Lesson: Help backers share the excitement directly. Sending out more prototype copies before relaunch might be a good way to do this. It’s not cheap—about $50 to assemble and ship a copy of New Bedford—but it’s definitely something I’ll consider next time.

One factor I’m not sure of is the theme. There were a few vocal detractors of the game’s use of whaling as a theme. There are undoubtedly people who read the word “whaling” and immediately rejected the game, and there are others who were concerned about a negative reaction by their family or game group. I always try to sincerely explain why we think it’s a worthwhile historic subject to make a game from. But as I just mentioned, it’s hard to reach everyone. My impression is that it’s simply not an issue for the vast majority of people, and not that there is a large but quiet group who is politely ignoring it.

Lesson? No matter what the subject, theme, or mechanic, some people are going to dislike your game. That’s ok. It doesn’t have to be everything for everyone. What’s important is how you react to them.

There are there are minor details we could have tweaked in the New Bedford campaign that we’ll want to examine before a relaunch. Kickstarter fatigue may also be playing a role in the funding. I personally expect a number of game deliveries the next few weeks. A lot of people are starting to cite Kickstarter fatigue. This has been a strong year on Kickstarter, and even the first few months of next year are already looking full. It will be very interesting to keep an eye on how they do to see if this is a big factor.

And finally, it’s important to let it be OK that you didn’t fund. Some things are out of your control, so it’s only a failure if you learn nothing from it. Running a Kickstarter campaign is a lot of stress. (heck, it’s a lot of stress even if you’re not running it). And games will continue to fund regardless of these challenges, though it’s not a competition. I happily backed Red Raven Games’ Artifacts Inc. which successfully funded over the same period , but with a smaller goal and price point. Kickstarter is starting to look more like running a professional business as far as boardgames are concerned. It’s a sign that the industry is maturing, but it also makes it hard for people who are still making the transition from hobby to vocation. I’m looking forward to returning to New Bedford with a fresh start next year, and producing a game that exceeds expectations.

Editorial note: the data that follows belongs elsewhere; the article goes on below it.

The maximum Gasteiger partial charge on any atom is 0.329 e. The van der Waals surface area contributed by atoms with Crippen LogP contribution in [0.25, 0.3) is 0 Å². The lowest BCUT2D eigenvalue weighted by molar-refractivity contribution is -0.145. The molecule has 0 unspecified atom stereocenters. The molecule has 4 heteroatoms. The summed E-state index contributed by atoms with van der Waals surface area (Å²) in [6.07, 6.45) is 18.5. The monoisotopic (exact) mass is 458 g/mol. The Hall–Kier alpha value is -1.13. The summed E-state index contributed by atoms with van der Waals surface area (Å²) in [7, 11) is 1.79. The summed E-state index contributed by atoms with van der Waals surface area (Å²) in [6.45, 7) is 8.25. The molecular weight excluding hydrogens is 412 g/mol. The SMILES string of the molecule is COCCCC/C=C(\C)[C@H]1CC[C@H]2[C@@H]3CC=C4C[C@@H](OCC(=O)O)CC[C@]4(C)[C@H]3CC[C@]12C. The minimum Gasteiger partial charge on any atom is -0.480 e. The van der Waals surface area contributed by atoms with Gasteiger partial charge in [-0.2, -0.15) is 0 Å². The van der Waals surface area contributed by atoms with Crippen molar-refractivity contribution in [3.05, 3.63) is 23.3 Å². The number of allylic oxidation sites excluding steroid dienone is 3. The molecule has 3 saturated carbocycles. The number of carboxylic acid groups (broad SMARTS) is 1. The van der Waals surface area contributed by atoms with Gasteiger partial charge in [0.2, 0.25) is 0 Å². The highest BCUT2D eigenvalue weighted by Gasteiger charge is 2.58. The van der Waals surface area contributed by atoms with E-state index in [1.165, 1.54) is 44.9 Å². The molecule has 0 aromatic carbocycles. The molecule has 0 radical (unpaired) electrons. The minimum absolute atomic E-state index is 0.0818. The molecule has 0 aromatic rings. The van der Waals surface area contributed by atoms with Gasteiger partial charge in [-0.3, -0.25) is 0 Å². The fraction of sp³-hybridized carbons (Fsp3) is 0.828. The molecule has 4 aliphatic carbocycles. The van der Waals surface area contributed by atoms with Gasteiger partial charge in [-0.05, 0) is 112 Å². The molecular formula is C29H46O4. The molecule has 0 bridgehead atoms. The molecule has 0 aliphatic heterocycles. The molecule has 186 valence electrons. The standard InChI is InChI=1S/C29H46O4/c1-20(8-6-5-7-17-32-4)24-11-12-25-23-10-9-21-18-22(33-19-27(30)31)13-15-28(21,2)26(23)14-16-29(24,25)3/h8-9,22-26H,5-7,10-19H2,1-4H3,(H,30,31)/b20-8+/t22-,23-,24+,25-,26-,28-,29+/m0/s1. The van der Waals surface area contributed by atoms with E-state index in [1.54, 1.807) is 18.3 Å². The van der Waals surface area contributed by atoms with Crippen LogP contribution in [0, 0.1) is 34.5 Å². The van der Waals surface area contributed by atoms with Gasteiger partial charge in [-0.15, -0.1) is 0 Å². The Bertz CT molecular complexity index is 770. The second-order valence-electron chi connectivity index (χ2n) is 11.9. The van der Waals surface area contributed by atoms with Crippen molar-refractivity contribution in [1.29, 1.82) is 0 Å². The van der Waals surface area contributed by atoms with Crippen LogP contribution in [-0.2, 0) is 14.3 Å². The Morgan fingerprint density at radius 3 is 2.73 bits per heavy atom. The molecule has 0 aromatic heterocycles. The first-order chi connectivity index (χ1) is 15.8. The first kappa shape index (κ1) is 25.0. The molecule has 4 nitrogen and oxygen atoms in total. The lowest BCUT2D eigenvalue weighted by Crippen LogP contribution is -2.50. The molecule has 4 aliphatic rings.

Lesson: It’s important to have a publisher who believes in you and your game and will stand by it, even when things don’t go as expected.

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  1. #1 by Stephen B Davies on December 18, 2014 - 8:28 pm

    I’ll never understand the outrage some people expressed over the theme, especially after you took pains to explain that you and DHMG don’t condone it today. Don’t really understand the disappointment in the art, either. No accounting for taste and misguided morality, I guess.

    Good write-up and analysis. I’ll be a backer again when you relaunch.

  2. #2 by BilboAtBagEnd on December 19, 2014 - 11:38 am

    I’m truly sorry to hear about this. I did not back for many of the reasons above. There’s too much games right now. I think it would be wiser to do as what Gamelyn Games is doing with Tiny Epic Galaxies — build up minor hype now and launch with a fanfare in mid-January. Ringing in the new year is poetic.

    I can tell you that in the Visual Novel arena the days of the Kickstarter hobbyist are long gone. In order to fund an entire VN project (an expensive affair already) you need to be able to present final art for multiple CGs and characters, present a demo with one or preferably two full chapters implemented with final soundtrack and effects, and that all costs a dear amount of change (something like $5k to easily $10k). And that’s assuming that you already have proven yourself with previous visual novels of nearly equal quality.